press  freedom  alive  in  rp  -  gma

MARCH 28, 2007 (STAR) By Evelyn Macairan - Press freedom remains alive in the Philippines and the media continue to play an influential role in bridging the gap between the people and the government, President Arroyo said yesterday amid criticisms on the failure of her administration to stop the killings of journalists in the country.

In her speech at the opening of Publish Asia 2007 at the Manila Hotel, Mrs. Arroyo reiterated her condemnation of the unexplained killings of journalists and activists, saying she is determined "to break this cycle of violence once and for all."

She said her presence at the event was "our way of saying that we Filipinos believe in the freedom of the press."

"We embrace the central role of the media in a free society and we believe that responsible media bridges the gap between the public and the government," Mrs. Arroyo said. "Not that we always agree with the members of the media, many times we don’t agree with the members of the media and what they report.

"But that is just part of the give and take of politics and that is just part of our job," she said.

She said she was happy that she opened the conference at a time when Filipinos are more optimistic about the future as the government continues to push the national agenda of "creating good paying jobs, stable prices and bringing the benefits of a strong economy to every Filipino."

"This is our way of saying that we thank you for your role in broadening our regional frontiers in trade, security and political consolidation," she said.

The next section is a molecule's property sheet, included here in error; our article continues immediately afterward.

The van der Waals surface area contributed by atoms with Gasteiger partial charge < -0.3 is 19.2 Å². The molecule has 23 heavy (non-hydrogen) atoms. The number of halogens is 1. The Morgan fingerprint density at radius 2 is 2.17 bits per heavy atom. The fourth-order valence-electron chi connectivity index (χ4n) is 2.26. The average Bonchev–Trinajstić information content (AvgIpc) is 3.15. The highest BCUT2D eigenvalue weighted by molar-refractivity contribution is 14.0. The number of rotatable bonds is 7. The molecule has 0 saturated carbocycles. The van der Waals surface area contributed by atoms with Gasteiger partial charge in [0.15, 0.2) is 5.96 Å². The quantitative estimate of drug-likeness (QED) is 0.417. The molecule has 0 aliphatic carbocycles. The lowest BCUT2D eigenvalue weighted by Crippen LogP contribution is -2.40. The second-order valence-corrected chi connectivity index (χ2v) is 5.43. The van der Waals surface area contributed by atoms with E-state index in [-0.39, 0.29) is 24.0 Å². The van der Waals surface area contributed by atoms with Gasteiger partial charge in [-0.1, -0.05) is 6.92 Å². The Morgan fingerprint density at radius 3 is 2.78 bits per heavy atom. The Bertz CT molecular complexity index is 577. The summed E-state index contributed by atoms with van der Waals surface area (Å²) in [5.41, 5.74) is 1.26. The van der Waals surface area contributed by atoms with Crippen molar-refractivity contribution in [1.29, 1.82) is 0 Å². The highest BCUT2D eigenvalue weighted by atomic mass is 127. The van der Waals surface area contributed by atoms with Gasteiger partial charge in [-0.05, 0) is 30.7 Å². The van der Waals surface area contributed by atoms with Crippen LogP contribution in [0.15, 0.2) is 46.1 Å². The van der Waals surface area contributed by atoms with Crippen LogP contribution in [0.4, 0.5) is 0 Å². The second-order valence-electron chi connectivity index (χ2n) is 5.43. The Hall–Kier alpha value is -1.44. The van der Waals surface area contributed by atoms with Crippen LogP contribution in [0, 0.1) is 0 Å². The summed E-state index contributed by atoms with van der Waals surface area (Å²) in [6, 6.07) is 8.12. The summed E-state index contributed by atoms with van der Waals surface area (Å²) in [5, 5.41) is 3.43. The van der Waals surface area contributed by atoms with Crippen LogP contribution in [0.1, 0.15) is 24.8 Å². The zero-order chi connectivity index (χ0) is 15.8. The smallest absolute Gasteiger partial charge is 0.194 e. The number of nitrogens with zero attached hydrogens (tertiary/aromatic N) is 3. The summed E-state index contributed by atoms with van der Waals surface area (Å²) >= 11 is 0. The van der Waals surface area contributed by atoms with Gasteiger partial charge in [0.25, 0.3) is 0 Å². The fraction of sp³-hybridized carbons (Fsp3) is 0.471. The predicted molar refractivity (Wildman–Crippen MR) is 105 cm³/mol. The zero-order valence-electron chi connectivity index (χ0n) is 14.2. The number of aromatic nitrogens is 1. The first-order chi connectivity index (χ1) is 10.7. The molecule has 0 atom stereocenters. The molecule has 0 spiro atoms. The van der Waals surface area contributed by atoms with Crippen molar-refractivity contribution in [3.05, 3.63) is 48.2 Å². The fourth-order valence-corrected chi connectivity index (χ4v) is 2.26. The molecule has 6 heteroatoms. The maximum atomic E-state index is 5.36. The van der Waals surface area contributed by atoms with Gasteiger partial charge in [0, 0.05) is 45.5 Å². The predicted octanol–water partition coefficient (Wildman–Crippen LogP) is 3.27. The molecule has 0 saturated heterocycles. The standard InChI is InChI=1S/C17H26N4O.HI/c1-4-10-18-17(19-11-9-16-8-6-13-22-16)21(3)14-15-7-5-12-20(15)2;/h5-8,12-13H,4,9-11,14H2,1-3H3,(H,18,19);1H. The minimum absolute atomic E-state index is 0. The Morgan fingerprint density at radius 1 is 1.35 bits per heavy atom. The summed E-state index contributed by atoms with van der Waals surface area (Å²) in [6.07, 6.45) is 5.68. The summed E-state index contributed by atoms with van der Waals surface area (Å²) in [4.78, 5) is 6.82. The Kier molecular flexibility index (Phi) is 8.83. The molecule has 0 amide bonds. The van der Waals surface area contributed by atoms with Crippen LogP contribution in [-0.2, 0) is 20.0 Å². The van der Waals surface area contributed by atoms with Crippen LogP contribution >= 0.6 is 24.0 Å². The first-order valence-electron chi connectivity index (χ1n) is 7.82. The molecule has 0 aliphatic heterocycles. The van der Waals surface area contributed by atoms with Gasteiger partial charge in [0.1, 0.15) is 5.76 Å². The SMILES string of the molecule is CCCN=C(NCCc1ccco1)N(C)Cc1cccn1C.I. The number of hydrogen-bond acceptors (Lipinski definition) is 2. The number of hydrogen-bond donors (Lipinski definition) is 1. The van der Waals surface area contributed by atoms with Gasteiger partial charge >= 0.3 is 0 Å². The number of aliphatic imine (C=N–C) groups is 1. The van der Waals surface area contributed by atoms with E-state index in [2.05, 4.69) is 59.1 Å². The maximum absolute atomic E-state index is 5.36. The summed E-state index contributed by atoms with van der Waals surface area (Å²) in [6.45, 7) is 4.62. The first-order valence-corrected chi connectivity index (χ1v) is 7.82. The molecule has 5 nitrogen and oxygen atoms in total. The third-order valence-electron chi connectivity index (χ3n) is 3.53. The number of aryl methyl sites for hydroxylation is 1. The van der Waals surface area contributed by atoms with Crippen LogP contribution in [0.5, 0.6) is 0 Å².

An annual convention that brings together major names in the publishing and newspaper industries, Publish Asia 2007 aims to review changes in the publishing industry, discuss their implications and explore how publishers can profit from the fast-evolving industry. It is considered as the biggest publishing event in the Asia-Pacific region.

The Philippines is considered the most dangerous place for journalists next to Iraq. Some 50 journalists have been killed since 2001, including 12 in 2006 alone. The first journalist to be killed this year was newspaper editor Hernani Pastolero Sr. who was gunned down in front of his home in Sultan Kudarat on Feb. 19.

The international community, including the United Nations and the European Community, has strongly condemned the killings and has urged the government to do more to stop the killings and arrest those responsible. Security forces and anti-communist militias are believed to be behind most of the killings.

Arroyo also said that just like the Publish Asia 2007 conference which makes use of vast international and regional alliances with its partners, her government’s partnerships with its own network of strong international and regional alliances have helped attract more investments and bring peace in Mindanao.

"Through strong international alliances, we have forged new partnerships that have led to billions of investments that help create five million new jobs. And we have strengthened our military and security alliances in the region and the world," she said.

"This has led to major gains for peace in Mindanao, the isolation and tracking down of known terrorists and a reduction in violent crimes,’’ she said.